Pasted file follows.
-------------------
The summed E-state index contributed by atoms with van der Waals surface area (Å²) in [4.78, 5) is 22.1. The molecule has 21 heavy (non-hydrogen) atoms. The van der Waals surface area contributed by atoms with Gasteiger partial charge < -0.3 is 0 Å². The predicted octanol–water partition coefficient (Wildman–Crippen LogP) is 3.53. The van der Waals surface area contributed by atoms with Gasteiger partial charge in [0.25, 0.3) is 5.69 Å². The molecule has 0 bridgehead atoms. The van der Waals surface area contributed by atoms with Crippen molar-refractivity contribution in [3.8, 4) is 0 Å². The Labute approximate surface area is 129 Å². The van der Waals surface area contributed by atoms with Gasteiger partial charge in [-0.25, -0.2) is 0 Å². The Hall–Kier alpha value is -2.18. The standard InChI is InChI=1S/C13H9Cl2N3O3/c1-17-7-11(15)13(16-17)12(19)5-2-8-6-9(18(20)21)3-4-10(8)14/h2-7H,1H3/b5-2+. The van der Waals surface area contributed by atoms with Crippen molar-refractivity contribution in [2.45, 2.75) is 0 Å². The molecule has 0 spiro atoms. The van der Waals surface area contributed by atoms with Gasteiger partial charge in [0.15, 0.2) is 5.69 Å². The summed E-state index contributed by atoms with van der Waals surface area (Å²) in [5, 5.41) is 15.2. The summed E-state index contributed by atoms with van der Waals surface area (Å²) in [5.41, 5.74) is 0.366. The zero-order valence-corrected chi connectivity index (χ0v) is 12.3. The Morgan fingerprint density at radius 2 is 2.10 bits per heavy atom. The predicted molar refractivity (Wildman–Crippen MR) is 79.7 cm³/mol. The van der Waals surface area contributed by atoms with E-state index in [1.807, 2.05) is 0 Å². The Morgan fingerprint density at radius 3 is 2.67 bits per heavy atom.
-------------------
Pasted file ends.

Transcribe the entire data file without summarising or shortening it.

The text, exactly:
The summed E-state index contributed by atoms with van der Waals surface area (Å²) in [4.78, 5) is 22.1. The molecule has 21 heavy (non-hydrogen) atoms. The van der Waals surface area contributed by atoms with Gasteiger partial charge < -0.3 is 0 Å². The predicted octanol–water partition coefficient (Wildman–Crippen LogP) is 3.53. The van der Waals surface area contributed by atoms with Gasteiger partial charge in [0.25, 0.3) is 5.69 Å². The molecule has 0 bridgehead atoms. The van der Waals surface area contributed by atoms with Crippen molar-refractivity contribution in [3.8, 4) is 0 Å². The Labute approximate surface area is 129 Å². The van der Waals surface area contributed by atoms with Gasteiger partial charge in [-0.25, -0.2) is 0 Å². The Hall–Kier alpha value is -2.18. The standard InChI is InChI=1S/C13H9Cl2N3O3/c1-17-7-11(15)13(16-17)12(19)5-2-8-6-9(18(20)21)3-4-10(8)14/h2-7H,1H3/b5-2+. The van der Waals surface area contributed by atoms with Crippen molar-refractivity contribution in [2.45, 2.75) is 0 Å². The molecule has 0 spiro atoms. The van der Waals surface area contributed by atoms with Gasteiger partial charge in [0.15, 0.2) is 5.69 Å². The summed E-state index contributed by atoms with van der Waals surface area (Å²) in [5, 5.41) is 15.2. The summed E-state index contributed by atoms with van der Waals surface area (Å²) in [5.41, 5.74) is 0.366. The zero-order valence-corrected chi connectivity index (χ0v) is 12.3. The Morgan fingerprint density at radius 2 is 2.10 bits per heavy atom. The predicted molar refractivity (Wildman–Crippen MR) is 79.7 cm³/mol. The van der Waals surface area contributed by atoms with E-state index in [1.807, 2.05) is 0 Å². The Morgan fingerprint density at radius 3 is 2.67 bits per heavy atom.